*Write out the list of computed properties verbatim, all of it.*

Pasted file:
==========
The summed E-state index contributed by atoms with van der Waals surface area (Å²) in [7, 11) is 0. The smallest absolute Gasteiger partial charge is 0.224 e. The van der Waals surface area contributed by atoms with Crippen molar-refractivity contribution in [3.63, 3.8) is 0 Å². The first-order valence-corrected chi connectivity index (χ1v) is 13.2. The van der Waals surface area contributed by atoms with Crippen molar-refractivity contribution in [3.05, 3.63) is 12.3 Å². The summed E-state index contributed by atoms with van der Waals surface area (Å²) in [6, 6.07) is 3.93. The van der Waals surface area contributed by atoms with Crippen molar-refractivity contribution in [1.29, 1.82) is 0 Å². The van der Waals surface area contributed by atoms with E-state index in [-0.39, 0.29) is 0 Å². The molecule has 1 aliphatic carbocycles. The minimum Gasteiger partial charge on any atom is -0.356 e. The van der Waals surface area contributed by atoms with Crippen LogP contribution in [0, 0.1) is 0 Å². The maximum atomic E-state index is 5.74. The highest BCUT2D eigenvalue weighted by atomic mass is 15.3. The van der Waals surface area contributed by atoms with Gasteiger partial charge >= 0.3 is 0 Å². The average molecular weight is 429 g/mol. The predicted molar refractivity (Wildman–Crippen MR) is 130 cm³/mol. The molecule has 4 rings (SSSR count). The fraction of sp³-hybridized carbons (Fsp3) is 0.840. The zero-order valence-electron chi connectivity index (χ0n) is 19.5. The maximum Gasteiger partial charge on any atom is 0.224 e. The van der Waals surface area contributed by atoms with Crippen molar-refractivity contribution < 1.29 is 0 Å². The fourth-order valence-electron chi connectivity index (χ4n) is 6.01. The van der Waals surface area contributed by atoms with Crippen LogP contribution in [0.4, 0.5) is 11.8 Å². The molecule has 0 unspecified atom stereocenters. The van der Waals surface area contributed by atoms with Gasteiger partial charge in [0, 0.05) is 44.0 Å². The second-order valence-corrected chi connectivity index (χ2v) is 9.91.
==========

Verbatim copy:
The summed E-state index contributed by atoms with van der Waals surface area (Å²) in [7, 11) is 0. The smallest absolute Gasteiger partial charge is 0.224 e. The van der Waals surface area contributed by atoms with Crippen molar-refractivity contribution in [3.63, 3.8) is 0 Å². The first-order valence-corrected chi connectivity index (χ1v) is 13.2. The van der Waals surface area contributed by atoms with Crippen molar-refractivity contribution in [3.05, 3.63) is 12.3 Å². The summed E-state index contributed by atoms with van der Waals surface area (Å²) in [6, 6.07) is 3.93. The van der Waals surface area contributed by atoms with Crippen molar-refractivity contribution in [1.29, 1.82) is 0 Å². The van der Waals surface area contributed by atoms with E-state index in [-0.39, 0.29) is 0 Å². The molecule has 1 aliphatic carbocycles. The minimum Gasteiger partial charge on any atom is -0.356 e. The van der Waals surface area contributed by atoms with Crippen LogP contribution in [0, 0.1) is 0 Å². The maximum atomic E-state index is 5.74. The highest BCUT2D eigenvalue weighted by atomic mass is 15.3. The van der Waals surface area contributed by atoms with Gasteiger partial charge >= 0.3 is 0 Å². The average molecular weight is 429 g/mol. The predicted molar refractivity (Wildman–Crippen MR) is 130 cm³/mol. The molecule has 4 rings (SSSR count). The fraction of sp³-hybridized carbons (Fsp3) is 0.840. The zero-order valence-electron chi connectivity index (χ0n) is 19.5. The maximum Gasteiger partial charge on any atom is 0.224 e. The van der Waals surface area contributed by atoms with Crippen molar-refractivity contribution < 1.29 is 0 Å². The fourth-order valence-electron chi connectivity index (χ4n) is 6.01. The van der Waals surface area contributed by atoms with Crippen LogP contribution in [0.4, 0.5) is 11.8 Å². The molecule has 0 unspecified atom stereocenters. The van der Waals surface area contributed by atoms with Gasteiger partial charge in [0, 0.05) is 44.0 Å². The second-order valence-corrected chi connectivity index (χ2v) is 9.91.